A comedian once observed that marijuana legalization was inevitable – especially considering how many law students smoked that stuff.
Fifty years later Lenny Bruce sounds prophetic, in part because the legalization process has been characterized by confusion, irritability, and an inability to concentrate.
We saw a little of that in the City of North Vancouver. After years of letting unlicensed pot shops trade in artificial joy, the city abruptly sought to shut them all down – dropping their hands-off approach in favour of the long arm of the law.
We criticized the city’s ostensible attempt to bankrupt the green business at the time, but we’re obliged to give the city some credit today. In deciding who can run North Vancouver’s first legal pot shops, the city plans to categorically deny a licence to anyone “currently” operating an illegal pot shop. That means established pot proponents have until Nov. 19 to snuff out their unlicensed stores if they want to go legit.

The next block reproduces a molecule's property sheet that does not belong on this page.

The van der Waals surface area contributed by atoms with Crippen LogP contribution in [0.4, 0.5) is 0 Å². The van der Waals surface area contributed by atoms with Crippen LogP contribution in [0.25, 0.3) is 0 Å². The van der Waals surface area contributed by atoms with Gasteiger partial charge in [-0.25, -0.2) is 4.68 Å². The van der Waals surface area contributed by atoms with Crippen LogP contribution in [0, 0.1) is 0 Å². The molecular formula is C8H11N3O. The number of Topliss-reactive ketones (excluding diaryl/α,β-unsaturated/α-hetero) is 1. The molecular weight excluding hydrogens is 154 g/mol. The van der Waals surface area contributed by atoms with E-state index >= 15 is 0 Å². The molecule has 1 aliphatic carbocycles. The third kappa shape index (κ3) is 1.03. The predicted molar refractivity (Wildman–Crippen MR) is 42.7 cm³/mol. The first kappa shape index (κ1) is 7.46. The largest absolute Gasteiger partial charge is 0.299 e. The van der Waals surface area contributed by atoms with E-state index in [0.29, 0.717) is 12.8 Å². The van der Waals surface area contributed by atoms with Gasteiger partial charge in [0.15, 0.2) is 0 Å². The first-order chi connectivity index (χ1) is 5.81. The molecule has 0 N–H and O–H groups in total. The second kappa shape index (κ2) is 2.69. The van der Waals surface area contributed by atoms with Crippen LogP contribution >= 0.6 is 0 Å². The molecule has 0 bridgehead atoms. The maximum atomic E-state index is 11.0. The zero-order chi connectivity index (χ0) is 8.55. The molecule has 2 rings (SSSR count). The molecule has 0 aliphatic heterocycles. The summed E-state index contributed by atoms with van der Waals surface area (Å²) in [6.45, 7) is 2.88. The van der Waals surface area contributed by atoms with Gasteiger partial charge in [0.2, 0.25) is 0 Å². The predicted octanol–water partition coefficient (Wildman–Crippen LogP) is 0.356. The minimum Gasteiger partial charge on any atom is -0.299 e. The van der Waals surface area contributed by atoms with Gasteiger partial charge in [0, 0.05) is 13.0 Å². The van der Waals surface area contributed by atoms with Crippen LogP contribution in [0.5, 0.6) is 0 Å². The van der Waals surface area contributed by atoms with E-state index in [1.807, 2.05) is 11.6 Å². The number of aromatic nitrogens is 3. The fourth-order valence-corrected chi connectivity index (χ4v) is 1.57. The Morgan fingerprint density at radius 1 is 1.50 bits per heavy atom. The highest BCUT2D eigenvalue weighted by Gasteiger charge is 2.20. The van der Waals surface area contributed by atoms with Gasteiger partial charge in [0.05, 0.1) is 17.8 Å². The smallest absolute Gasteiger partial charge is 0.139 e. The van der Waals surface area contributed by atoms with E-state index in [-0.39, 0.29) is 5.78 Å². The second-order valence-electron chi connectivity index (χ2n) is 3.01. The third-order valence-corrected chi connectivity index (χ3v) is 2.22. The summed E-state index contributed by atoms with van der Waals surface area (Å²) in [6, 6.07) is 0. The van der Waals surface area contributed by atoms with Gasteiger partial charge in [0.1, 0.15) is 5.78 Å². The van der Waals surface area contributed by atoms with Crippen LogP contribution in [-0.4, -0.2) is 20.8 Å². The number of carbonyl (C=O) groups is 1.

The tactic seems far more artful and cost-effective than launching lawyers at a problem that wasn’t really a problem until council decided it was.
What is harder to defend, however, is the city’s first-come, first-served policy, which states that the city will consider applications to run pot shops in the order those applications are submitted.
For a council that has been sluggish on this issue, their plan to reward swiftness is puzzling. The city’s pot users need reliable establishments run by competent people, not just the first in the door.
Legalization is finally inevitable. Common sense, sadly, remains uncertain.
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